"Imitation Drug" Crimes in Nevada (NRS 453.332)
Explained by Las Vegas Criminal Defense Attorneys

Nevada sees many cases where drug dealers sell fake drugs to unsuspecting buyers in order to save money. Even though these imitation drugs are not made of illegal substances, anyone who makes, sells, distributes, advertises or possesses imitation drugs still face criminal charges under Nevada drug laws.

Defenses:

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Three common defenses to Nevada imitation drug charges are:

  1. The police performed an illegal Nevada search in the case;
  2. The substance in the case was not meant to be passed off as drugs;
  3. The defendant had no knowledge of the imitation drugs

Penalties:

A first- or second-time offense of possessing imitation drugs for personal use or advertising imitation controlled substances is a gross misdemeanor in Nevada carrying up to:

  • 364 days in jail, and/or
  • $2,000 in fines

Subsequent offenses are a category C felony in Nevada carrying up to:

Meanwhile, it is a misdemeanor in Nevada to sell, manufacture, distribute, or possess for personal use imitation drugs. The punishment is:

  • 6 months in jail, and/or
  • $1,000 in fines

But if the defendant is 18 or older and the person buying or receiving the drugs is under 18, the charge will be for a category C felony carrying:

  • 5 years in prison, and
  • maybe $5,000 in fines, and
  • maybe restitution for the child's drug rehabilitation

In this article, our Las Vegas criminal defense attorneys discuss the Nevada crime of imitation controlled substances. Keep reading to learn the definition, how to fight the charges, and what punishments Nevada courts can impose.

Definition of "Imitation Drug" Crimes in Nevada

Many of the drugs bought and sold in Nevada are not actual drugs at all...they are fakes that drug dealers claim are the real thing. This typically happens to unsuspecting tourists who may not be very familiar with drugs and are in a rush to buy them. And drug dealers have an incentive to sell fake drugs because it carries lesser penalties than selling real drugs.

Although imitation drugs are not comprised of anything illegal, the acts of making, selling, distributing, or possessing imitation drugs are criminal offenses.1 Henderson criminal defense attorney Michael Becker illustrates Nevada imitation drug laws with an example:

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A substance is considered an "imitation drug" in Nevada if someone passes it off as a real drug or it appears as a real drug.
Example: Tom comes into Las Vegas for a bachelor party weekend. He flags down a drug seller loitering in front of The Palms. The seller sees that Tom knows nothing about drugs and thinks he can chump him, so the seller gives him a baggie of sugar pills instead of X. An undercover cop witnesses the transaction and arrests Tom for possessing imitation drugs and the seller for selling imitation drugs.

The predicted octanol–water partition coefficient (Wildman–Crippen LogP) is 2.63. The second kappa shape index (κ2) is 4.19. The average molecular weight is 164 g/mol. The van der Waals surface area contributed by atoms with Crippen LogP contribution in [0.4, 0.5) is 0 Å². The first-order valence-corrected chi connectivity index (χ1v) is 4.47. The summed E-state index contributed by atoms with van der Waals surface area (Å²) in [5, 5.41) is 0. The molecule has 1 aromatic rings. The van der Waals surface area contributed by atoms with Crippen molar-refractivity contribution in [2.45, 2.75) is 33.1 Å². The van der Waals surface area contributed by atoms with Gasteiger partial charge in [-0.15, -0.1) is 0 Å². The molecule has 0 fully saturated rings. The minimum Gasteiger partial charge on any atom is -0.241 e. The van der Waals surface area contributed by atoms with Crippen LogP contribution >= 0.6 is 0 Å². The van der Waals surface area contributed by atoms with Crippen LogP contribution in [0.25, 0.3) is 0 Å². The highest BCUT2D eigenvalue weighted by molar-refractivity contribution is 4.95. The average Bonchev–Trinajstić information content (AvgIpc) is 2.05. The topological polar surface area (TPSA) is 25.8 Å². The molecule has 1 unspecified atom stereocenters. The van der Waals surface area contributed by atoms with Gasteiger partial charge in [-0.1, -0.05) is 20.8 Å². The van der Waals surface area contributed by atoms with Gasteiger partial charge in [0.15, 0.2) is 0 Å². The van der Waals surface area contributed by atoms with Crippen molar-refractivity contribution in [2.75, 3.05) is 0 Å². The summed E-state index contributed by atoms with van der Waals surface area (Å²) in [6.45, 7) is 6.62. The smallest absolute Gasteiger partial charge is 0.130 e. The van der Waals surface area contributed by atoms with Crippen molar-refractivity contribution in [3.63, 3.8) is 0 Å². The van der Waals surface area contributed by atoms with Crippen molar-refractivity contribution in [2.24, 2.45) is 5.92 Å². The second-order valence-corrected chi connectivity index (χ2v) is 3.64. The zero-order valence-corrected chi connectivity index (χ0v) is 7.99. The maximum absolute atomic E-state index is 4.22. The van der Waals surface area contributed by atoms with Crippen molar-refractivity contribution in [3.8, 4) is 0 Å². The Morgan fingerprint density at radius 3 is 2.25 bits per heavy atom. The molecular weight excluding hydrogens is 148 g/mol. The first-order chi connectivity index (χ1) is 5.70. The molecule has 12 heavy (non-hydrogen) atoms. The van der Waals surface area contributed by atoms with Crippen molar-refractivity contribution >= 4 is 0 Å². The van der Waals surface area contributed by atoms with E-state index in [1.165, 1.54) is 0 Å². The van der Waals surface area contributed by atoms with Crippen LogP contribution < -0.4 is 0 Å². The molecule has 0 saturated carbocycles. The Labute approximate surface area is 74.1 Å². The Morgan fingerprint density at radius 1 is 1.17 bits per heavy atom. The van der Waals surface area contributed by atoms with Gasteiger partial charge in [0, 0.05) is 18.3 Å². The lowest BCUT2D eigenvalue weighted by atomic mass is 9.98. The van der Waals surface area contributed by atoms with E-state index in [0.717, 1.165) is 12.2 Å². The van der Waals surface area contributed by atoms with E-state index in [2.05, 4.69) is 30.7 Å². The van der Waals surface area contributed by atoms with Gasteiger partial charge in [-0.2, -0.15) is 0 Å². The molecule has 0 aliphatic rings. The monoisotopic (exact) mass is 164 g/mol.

In the above example, it makes no difference that the substance involved is harmless sugar pills. The seller sold them as ecstasy, so he is liable for selling imitation drugs. And Tom believed he was buying ecstasy, so he is liable for possessing imitation drugs. Therefore, the defendant's state of mind is the most important element in Nevada imitation drug cases.

Imitation drugs in Nevada:

The legal definition of an "imitation controlled substance” is a substance, not a controlled substance, which:

  • in the form distributed is shaped, marked or colored so as to lead a reasonable person to believe it is a controlled substance; or
  • is represented to be a controlled substance

In other words, an imitation drug is a material that someone is trying to pass off as a controlled substance or that appears to be a controlled substance. Examples of materials that drug scammers may pass off as real drugs are:

  • flour or baking powder (to look like cocaine)
  • dried tobacco and leaves (to look like marijuana)
  • talcum powder (to look like heroin)
  • aluminum sulphate (to look like crystal meth)

Nevada courts consider several factors when determining whether a substance in a case qualifies as an imitation drug.2 Three of these variables include:

  1. Statements made by the defendant regarding the nature of the substance, its use or effect;
  2. Statements made by the defendant regarding the recipient's ability to resell the substance at a substantially higher price than is customary for the substance; and
  3. Whether the substance is packaged in a manner normally used for illicit controlled substances, such as evenly measured baggies or containers.

Defenses to "Imitation Drugs" in Nevada:

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Possessing innocent materials like talcum powder are not illegal in Nevada as long as they are not passed off as real drugs such as cocaine or heroin.

The defenses to Nevada charges involving imitation drugs are similar to those for fighting regular drugs charges. The three most common defense strategies include: